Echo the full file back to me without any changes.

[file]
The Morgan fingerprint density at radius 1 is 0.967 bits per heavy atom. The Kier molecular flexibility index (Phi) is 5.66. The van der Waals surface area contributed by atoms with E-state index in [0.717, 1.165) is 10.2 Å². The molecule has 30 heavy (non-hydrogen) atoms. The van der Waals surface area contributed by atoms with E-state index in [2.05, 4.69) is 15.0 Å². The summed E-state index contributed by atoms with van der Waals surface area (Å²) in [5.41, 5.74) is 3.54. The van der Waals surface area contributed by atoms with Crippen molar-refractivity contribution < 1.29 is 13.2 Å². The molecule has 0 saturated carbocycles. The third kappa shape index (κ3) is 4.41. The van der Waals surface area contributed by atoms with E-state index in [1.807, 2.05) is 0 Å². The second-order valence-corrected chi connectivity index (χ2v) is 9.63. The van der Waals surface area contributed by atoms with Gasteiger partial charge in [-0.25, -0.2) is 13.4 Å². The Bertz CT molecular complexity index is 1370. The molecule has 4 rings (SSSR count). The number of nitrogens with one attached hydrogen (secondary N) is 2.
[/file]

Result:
The Morgan fingerprint density at radius 1 is 0.967 bits per heavy atom. The Kier molecular flexibility index (Phi) is 5.66. The van der Waals surface area contributed by atoms with E-state index in [0.717, 1.165) is 10.2 Å². The molecule has 30 heavy (non-hydrogen) atoms. The van der Waals surface area contributed by atoms with E-state index in [2.05, 4.69) is 15.0 Å². The summed E-state index contributed by atoms with van der Waals surface area (Å²) in [5.41, 5.74) is 3.54. The van der Waals surface area contributed by atoms with Crippen molar-refractivity contribution < 1.29 is 13.2 Å². The molecule has 0 saturated carbocycles. The third kappa shape index (κ3) is 4.41. The van der Waals surface area contributed by atoms with E-state index in [1.807, 2.05) is 0 Å². The second-order valence-corrected chi connectivity index (χ2v) is 9.63. The van der Waals surface area contributed by atoms with Gasteiger partial charge in [-0.25, -0.2) is 13.4 Å². The Bertz CT molecular complexity index is 1370. The molecule has 4 rings (SSSR count). The number of nitrogens with one attached hydrogen (secondary N) is 2.